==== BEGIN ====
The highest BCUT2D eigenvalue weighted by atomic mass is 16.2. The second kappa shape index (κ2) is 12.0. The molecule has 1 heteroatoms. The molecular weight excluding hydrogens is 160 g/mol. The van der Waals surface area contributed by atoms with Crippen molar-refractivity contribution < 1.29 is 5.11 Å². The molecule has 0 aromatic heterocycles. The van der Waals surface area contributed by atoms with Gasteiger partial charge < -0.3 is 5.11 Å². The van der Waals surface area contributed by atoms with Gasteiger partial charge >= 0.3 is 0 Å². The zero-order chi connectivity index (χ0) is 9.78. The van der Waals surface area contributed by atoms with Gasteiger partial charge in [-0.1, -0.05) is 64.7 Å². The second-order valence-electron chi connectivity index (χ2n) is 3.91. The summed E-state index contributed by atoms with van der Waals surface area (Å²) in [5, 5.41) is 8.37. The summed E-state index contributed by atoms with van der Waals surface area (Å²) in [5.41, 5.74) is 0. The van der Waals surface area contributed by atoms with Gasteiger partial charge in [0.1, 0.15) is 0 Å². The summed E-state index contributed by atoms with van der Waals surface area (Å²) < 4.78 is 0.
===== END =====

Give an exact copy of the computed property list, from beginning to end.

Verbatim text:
The highest BCUT2D eigenvalue weighted by atomic mass is 16.2. The second kappa shape index (κ2) is 12.0. The molecule has 1 heteroatoms. The molecular weight excluding hydrogens is 160 g/mol. The van der Waals surface area contributed by atoms with Crippen molar-refractivity contribution < 1.29 is 5.11 Å². The molecule has 0 aromatic heterocycles. The van der Waals surface area contributed by atoms with Gasteiger partial charge < -0.3 is 5.11 Å². The van der Waals surface area contributed by atoms with Gasteiger partial charge >= 0.3 is 0 Å². The zero-order chi connectivity index (χ0) is 9.78. The van der Waals surface area contributed by atoms with Gasteiger partial charge in [-0.1, -0.05) is 64.7 Å². The second-order valence-electron chi connectivity index (χ2n) is 3.91. The summed E-state index contributed by atoms with van der Waals surface area (Å²) in [5, 5.41) is 8.37. The summed E-state index contributed by atoms with van der Waals surface area (Å²) in [5.41, 5.74) is 0. The van der Waals surface area contributed by atoms with Gasteiger partial charge in [0.1, 0.15) is 0 Å². The summed E-state index contributed by atoms with van der Waals surface area (Å²) < 4.78 is 0.